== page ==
How chairing young people is a barrier to student achievement.
While researchers have reconsidered almost every aspect of public education, from pedagogy to school governance to the architectural design of school buildings, we have had a long-living achievement killer literally sitting in classrooms since public schooling began.
The longstanding addiction to seating children, and to the chairs we seat them in, has gone curiously unchallenged even as there has never been any research to support the connection between chairing students and their student achievement. In fact, there is plenty of evidence that chairing young people is responsible for negative effects such as declining physical health and a host of disruptions to teaching and learning, including fidgeting, lethargy, and mental wandering.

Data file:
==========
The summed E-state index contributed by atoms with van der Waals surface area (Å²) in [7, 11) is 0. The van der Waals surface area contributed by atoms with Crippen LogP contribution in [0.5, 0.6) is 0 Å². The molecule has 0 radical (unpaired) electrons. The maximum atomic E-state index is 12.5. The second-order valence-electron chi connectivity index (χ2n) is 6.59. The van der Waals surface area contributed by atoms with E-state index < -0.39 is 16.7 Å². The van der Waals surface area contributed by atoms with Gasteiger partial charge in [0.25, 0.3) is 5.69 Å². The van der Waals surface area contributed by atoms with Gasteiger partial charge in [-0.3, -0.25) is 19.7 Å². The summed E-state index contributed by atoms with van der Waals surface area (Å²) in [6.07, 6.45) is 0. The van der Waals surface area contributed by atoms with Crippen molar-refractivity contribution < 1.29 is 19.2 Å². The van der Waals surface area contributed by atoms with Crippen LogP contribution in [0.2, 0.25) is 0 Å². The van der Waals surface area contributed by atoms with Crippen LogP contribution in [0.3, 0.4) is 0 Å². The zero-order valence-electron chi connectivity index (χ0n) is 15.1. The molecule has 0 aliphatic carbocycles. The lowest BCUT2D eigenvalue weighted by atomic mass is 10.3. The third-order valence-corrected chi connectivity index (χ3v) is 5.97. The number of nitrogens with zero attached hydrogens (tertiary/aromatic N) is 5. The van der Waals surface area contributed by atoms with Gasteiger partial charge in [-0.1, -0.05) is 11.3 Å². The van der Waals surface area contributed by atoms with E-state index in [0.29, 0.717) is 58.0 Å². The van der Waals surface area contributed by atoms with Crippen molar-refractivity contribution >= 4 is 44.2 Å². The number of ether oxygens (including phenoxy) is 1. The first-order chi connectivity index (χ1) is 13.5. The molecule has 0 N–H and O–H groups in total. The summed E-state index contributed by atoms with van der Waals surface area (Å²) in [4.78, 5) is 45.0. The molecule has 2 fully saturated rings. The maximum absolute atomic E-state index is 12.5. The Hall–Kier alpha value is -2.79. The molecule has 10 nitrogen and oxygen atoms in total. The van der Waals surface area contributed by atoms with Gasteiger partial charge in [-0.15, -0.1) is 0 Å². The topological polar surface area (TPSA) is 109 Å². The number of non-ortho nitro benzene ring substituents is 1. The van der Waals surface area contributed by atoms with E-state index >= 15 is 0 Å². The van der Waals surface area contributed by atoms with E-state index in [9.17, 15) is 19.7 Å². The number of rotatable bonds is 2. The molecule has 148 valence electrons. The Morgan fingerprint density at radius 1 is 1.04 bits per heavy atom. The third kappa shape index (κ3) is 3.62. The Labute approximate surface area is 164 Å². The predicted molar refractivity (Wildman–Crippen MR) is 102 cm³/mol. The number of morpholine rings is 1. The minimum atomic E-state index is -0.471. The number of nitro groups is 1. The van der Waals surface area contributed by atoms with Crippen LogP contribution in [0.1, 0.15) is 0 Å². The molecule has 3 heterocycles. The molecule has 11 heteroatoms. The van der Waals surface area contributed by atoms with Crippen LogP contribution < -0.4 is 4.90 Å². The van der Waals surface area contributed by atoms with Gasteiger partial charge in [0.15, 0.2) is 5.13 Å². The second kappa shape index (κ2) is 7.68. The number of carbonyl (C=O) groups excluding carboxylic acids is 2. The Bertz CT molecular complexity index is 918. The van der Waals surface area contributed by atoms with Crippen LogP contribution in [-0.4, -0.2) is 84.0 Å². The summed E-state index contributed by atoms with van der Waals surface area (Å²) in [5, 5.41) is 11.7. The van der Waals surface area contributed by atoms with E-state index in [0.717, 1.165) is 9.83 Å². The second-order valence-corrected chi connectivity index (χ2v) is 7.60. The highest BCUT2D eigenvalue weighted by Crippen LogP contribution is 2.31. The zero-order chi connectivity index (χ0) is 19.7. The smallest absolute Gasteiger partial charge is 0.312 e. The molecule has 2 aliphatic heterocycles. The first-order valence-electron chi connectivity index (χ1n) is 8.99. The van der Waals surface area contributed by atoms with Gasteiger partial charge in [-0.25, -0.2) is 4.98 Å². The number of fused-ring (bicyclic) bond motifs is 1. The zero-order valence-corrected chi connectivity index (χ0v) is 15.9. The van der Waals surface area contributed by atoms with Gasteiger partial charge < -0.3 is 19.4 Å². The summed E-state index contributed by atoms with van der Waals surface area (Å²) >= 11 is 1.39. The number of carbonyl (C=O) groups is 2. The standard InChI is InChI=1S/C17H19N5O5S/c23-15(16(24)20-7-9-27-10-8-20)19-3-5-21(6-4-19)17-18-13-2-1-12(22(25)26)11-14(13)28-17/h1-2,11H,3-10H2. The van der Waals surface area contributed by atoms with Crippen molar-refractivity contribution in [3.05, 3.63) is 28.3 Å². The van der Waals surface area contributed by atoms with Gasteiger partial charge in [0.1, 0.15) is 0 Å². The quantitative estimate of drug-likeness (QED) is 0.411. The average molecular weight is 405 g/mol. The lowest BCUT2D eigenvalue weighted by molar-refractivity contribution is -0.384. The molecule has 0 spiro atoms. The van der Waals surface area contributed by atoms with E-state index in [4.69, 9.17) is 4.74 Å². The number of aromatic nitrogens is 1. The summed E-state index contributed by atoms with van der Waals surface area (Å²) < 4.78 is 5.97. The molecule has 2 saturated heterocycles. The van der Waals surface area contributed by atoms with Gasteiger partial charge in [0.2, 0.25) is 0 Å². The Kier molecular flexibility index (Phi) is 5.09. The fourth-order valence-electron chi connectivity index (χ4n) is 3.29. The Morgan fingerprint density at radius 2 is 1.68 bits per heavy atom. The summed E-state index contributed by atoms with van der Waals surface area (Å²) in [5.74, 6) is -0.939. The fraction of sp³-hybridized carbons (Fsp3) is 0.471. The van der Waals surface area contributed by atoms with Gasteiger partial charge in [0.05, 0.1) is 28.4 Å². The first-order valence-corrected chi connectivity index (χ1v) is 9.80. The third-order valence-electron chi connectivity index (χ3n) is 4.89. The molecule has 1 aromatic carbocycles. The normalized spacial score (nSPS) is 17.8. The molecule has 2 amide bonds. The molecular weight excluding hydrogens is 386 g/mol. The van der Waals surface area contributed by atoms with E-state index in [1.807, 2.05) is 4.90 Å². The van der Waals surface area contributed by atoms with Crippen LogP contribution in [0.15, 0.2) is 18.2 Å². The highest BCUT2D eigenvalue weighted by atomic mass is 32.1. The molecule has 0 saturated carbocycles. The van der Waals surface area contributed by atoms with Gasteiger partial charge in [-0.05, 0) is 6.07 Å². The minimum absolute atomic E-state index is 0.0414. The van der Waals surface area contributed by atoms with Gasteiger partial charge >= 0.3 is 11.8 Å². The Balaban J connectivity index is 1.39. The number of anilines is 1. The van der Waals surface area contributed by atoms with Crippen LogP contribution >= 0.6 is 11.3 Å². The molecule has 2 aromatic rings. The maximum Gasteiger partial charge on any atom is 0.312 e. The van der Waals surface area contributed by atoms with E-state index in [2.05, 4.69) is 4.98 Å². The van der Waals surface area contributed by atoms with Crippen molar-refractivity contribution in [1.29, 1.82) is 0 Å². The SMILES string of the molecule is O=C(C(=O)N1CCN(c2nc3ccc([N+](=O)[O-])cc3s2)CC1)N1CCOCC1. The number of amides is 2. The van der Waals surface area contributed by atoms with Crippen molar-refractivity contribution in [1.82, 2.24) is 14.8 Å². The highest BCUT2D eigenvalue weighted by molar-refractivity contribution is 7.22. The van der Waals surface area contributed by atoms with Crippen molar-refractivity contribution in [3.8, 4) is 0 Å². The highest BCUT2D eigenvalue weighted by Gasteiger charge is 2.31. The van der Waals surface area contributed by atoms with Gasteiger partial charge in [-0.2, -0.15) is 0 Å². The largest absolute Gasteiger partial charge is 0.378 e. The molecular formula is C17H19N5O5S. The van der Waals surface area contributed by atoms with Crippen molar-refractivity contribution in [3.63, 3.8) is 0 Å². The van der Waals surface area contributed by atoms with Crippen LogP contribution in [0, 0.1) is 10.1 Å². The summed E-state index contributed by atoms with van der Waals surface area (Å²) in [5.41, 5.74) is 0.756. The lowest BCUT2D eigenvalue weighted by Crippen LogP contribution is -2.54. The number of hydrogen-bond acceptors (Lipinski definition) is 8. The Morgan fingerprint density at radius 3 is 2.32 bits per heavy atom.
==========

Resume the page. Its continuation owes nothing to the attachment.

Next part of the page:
Did You Know?
Recent medical studies show that students who sit for longer than 60 minutes at a time without getting up and walking can shorten their lives due to increased risk of serious diseases such as heart disease, diabetes, and more. And yet, 84% of our nation’s public school children sit for longer periods of time than recommended.
“This report is absolutely critical. If you don’t stand for something, you’ll fall for anything.”
Brightbeam Chief Executive Officer